Doctor of Philosophy (PhD)


Civil and Environmental Engineering

Document Type



Adiabatic shear bands have been observed for a long time to occur under different conditions in many applications. Analysis of these localizations highly depends on the selection of the constitutive model. Hence, two constitutive models that take temperature and strain rate effect into account are proposed. The first model is a physically based model that depends on basic physical quantities, such as dislocation densities, Burgers vector, and activation energy. The second model is a simple empirical power model with a softening term. The empirical constitutive law is seen to be more successful in capturing the mechanical behavior of steel alloy under different temperatures and strain rates, and therefore is used in the finite element analysis. Generally in finite element analysis, a finer mesh will yield results that are more accurate, but on the other hand will increase the computational cost. One way to handle this issue is through using a nonlocal gradient theory that is associated with a material length scale. Experimental procedure is utilized to obtain the length scale for steel alloys. To capture the rate sensitivity of the length scale, two models are proposed for the material dynamic hardness; a simple power law model, and a physically based model. The power law is chosen to be implemented in a finite element subroutine to be used to simulate adiabatic shear banding. Explicit finite element analysis is used to solve different problems of adiabatic shear banding. Three examples include adiabatic shear bands due to material inhomogeneities as well as due to deformation gradients are presented. The simulation results of the steel penetration problem are seen to be in a very good agreement with available experimental data. It is also noticed that deformation mode changes significantly in the steel beam impact problem at different impact velocities.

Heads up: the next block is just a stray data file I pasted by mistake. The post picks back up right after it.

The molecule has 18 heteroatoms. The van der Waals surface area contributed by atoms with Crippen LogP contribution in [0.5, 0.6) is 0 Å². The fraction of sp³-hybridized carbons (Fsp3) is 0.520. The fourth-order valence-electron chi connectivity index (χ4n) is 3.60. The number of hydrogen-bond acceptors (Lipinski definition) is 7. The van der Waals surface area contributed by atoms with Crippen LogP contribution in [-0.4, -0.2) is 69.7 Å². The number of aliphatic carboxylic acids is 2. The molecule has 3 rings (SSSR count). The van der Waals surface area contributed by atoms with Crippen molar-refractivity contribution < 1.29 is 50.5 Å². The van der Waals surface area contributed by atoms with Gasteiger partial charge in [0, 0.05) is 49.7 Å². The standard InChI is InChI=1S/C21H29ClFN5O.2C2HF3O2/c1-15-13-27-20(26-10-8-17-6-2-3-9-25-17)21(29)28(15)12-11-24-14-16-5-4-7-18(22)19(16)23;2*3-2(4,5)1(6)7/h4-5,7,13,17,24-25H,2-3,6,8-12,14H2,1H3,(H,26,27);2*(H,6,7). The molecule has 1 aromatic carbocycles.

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Committee Chair

George Z. Voyiadjis